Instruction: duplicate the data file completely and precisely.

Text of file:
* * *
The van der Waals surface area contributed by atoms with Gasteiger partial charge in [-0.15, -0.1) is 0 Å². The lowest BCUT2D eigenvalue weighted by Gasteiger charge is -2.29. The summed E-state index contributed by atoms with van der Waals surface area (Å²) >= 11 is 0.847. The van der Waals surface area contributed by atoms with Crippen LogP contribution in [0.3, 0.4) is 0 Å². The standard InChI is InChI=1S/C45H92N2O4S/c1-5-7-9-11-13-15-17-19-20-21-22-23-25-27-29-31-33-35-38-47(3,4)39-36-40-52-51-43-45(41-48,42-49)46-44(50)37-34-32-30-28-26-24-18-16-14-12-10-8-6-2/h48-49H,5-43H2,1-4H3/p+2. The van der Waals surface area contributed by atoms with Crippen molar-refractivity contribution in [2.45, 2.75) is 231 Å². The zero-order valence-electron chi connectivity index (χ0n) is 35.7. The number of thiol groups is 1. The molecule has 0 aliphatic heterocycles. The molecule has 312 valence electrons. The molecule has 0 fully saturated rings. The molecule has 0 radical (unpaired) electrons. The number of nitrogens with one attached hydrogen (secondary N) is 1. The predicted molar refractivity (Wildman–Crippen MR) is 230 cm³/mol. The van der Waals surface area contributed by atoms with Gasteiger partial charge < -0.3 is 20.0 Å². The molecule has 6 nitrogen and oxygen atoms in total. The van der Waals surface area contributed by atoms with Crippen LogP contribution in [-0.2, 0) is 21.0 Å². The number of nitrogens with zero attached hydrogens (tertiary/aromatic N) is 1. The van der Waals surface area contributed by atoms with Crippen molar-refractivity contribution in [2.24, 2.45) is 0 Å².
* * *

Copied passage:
The van der Waals surface area contributed by atoms with Gasteiger partial charge in [-0.15, -0.1) is 0 Å². The lowest BCUT2D eigenvalue weighted by Gasteiger charge is -2.29. The summed E-state index contributed by atoms with van der Waals surface area (Å²) >= 11 is 0.847. The van der Waals surface area contributed by atoms with Crippen LogP contribution in [0.3, 0.4) is 0 Å². The standard InChI is InChI=1S/C45H92N2O4S/c1-5-7-9-11-13-15-17-19-20-21-22-23-25-27-29-31-33-35-38-47(3,4)39-36-40-52-51-43-45(41-48,42-49)46-44(50)37-34-32-30-28-26-24-18-16-14-12-10-8-6-2/h48-49H,5-43H2,1-4H3/p+2. The van der Waals surface area contributed by atoms with Crippen molar-refractivity contribution in [2.45, 2.75) is 231 Å². The zero-order valence-electron chi connectivity index (χ0n) is 35.7. The number of thiol groups is 1. The molecule has 0 aliphatic heterocycles. The molecule has 312 valence electrons. The molecule has 0 fully saturated rings. The molecule has 0 radical (unpaired) electrons. The number of nitrogens with one attached hydrogen (secondary N) is 1. The predicted molar refractivity (Wildman–Crippen MR) is 230 cm³/mol. The van der Waals surface area contributed by atoms with Gasteiger partial charge < -0.3 is 20.0 Å². The molecule has 6 nitrogen and oxygen atoms in total. The van der Waals surface area contributed by atoms with Crippen LogP contribution in [-0.2, 0) is 21.0 Å². The number of nitrogens with zero attached hydrogens (tertiary/aromatic N) is 1. The van der Waals surface area contributed by atoms with Crippen molar-refractivity contribution in [2.24, 2.45) is 0 Å².